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Natural Probiotic Yogurt for Kids

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The Lebanese Recipes Kitchen (The home of delicious Lebanese Recipes and Middle Eastern food recipes) invites you to read this article about Natural Probiotic Yogurt for Kids.

Yogurt, with its high levels of protein, calcium and vitamins, has long been recognized by the medical community as a healthy food for both adults and children. Probiotic yogurt is yogurt that contains live microorganisms thought to be beneficial to the human body. While there is no definitive report or guideline from the medical community that states that parents should be feeding their children probiotic yogurt, some individual studies have shown that certain strains of probiotics found in yogurt may help reduce infections. Natural probiotic yogurt is especially beneficial for children as it contains the important nutrients and health benefits without any artificial ingredients.


Your stomach naturally contains a mixture of beneficial and harmful bacteria. The beneficial bacteria helps protect against diseases, aids in digestion and helps absorb nutrients. The beneficial bacteria offset the presence of any harmful bacteria. Sometimes, however, the balance between beneficial and harmful bacteria is thrown off by disease-causing bacteria, fungi, yeasts and parasites. Children are especially prone to bacterial imbalance because of stomach and respiratory infections that they pick up in school, as well as tooth decay. Another cause for the imbalance is antibiotics, which children commonly take for bacterial infections but which kill off beneficial bacteria in the process.

Probiotic Yogurt

Some yogurts marketed for children have labels stating that they have probiotics, also called live and active cultures. All yogurts initially contain live and active cultures. However, some yogurts are heat-treated after fermentation in order to extend shelf life and reduce tartness. The heat treatment kills the live and active cultures. Probiotic yogurts have not been heat-treated so they still contain live and active cultures. Consuming yogurt fortified with probiotics, which are similar to the beneficial bacteria naturally found in the stomach, increases the presence of good bacteria and is therefore thought to increase health.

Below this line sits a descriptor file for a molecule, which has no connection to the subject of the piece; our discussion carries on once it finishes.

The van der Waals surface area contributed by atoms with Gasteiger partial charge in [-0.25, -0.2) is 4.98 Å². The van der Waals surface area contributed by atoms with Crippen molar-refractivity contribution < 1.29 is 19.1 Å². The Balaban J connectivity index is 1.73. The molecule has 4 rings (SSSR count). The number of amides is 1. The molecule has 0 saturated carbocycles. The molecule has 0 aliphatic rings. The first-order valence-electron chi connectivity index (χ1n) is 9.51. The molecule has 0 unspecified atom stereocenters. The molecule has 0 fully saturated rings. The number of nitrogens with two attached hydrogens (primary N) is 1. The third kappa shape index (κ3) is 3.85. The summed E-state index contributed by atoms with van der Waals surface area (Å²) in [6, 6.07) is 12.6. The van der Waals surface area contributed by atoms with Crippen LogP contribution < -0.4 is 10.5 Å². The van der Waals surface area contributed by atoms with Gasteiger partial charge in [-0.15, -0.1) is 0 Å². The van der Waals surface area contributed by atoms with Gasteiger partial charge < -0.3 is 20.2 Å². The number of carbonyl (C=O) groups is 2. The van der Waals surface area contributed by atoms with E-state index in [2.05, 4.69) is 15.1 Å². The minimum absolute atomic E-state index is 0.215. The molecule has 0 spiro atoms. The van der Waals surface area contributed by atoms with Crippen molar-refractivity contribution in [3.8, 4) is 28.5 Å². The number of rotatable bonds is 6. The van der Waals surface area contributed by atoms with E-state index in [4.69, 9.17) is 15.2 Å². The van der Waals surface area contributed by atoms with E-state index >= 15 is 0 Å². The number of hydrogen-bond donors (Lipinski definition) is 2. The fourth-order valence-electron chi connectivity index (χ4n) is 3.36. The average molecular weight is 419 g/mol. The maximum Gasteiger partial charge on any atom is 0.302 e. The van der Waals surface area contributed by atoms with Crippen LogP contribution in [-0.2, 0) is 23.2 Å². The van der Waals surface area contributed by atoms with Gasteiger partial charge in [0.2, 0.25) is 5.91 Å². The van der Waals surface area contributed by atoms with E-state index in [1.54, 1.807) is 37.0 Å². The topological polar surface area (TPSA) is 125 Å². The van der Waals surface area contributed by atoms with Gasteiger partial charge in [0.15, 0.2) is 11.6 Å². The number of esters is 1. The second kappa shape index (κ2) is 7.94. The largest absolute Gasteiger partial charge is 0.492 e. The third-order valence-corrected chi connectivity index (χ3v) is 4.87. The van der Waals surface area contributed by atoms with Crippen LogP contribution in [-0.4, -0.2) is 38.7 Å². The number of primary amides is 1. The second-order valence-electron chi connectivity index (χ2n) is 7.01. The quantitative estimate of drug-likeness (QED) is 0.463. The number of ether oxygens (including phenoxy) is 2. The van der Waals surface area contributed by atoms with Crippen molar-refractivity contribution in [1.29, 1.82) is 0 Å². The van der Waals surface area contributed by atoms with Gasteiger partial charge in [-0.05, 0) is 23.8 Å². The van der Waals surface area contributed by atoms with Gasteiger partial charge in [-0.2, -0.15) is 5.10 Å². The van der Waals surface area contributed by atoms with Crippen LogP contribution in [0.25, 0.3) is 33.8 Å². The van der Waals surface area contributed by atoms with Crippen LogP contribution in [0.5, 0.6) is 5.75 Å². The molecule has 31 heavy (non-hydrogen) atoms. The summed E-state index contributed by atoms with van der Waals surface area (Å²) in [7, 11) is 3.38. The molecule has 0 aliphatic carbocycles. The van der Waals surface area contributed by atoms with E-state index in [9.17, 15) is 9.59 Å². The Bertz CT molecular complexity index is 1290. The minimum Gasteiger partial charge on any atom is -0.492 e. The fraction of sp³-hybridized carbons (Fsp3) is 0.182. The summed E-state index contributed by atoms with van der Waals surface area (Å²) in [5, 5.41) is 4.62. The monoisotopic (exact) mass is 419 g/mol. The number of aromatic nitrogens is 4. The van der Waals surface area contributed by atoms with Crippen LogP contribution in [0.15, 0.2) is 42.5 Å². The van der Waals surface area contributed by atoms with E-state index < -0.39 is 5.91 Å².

While there are thousands of probiotics, only certain strains have been shown through clinical trials to be beneficial. Lactobacillus is one probiotic that comes in several strains, including Lactobacillus GG, Lactobacillus casei DN114 001 and Lactobacillus casei Shirota. A 2008 report by The Journal of Clinical Gastroenterology concluded that all of these strains have been shown to reduce diarrhea. Lactobacillus GG was also shown to be helpful in treating eczema and milk allergy in children, as well as reducing illness in children that attended daycare. Several studies have also shown that some probiotic strains, specifically Bifidobacterium infantis 35624, may be useful in dealing with irritable bowel syndrome. In a 2010 study funded by Danon, researchers from Georgetown University Medical Center found that Lactobacillus casei DN114 001 reduced the incidence of gastrointestinal infections and upper respiratory infections in children ages 3 to 6. To obtain these health benefits for your children, purchase yogurts labeled with the scientific names of these probiotic strains.

Natural Probiotic Yogurt

Not all yogurts, even ones containing probiotics, are healthy. Some yogurts are high in sugar and artificial ingredients. While there is no guideline from the Food and Drug Administration on what is considered natural yogurt, the term "natural" usually means that it is made without artificial sweeteners, colors, flavors, additives and preservatives. Choosing natural probiotic yogurts will help control your child's sugar intake while providing all of the nutritional and health benefits.


National Center for Complementary and Alternative Medicine: An Introduction to Probiotics
About Yogurt.com: Live and Active Culture (LAC) Yogurt Facts
ABC News; Probiotics May Cut Down on Children's Infections, Study Finds; Lauren Cox; May 2010
"The New York Times"; Probiotics - Looking Underneath the Yogurt Label; Tara Parker-Pope; September 2009
CBS News; The Skinny on Yogurt and Your Health; October 2009

From livestrong.com

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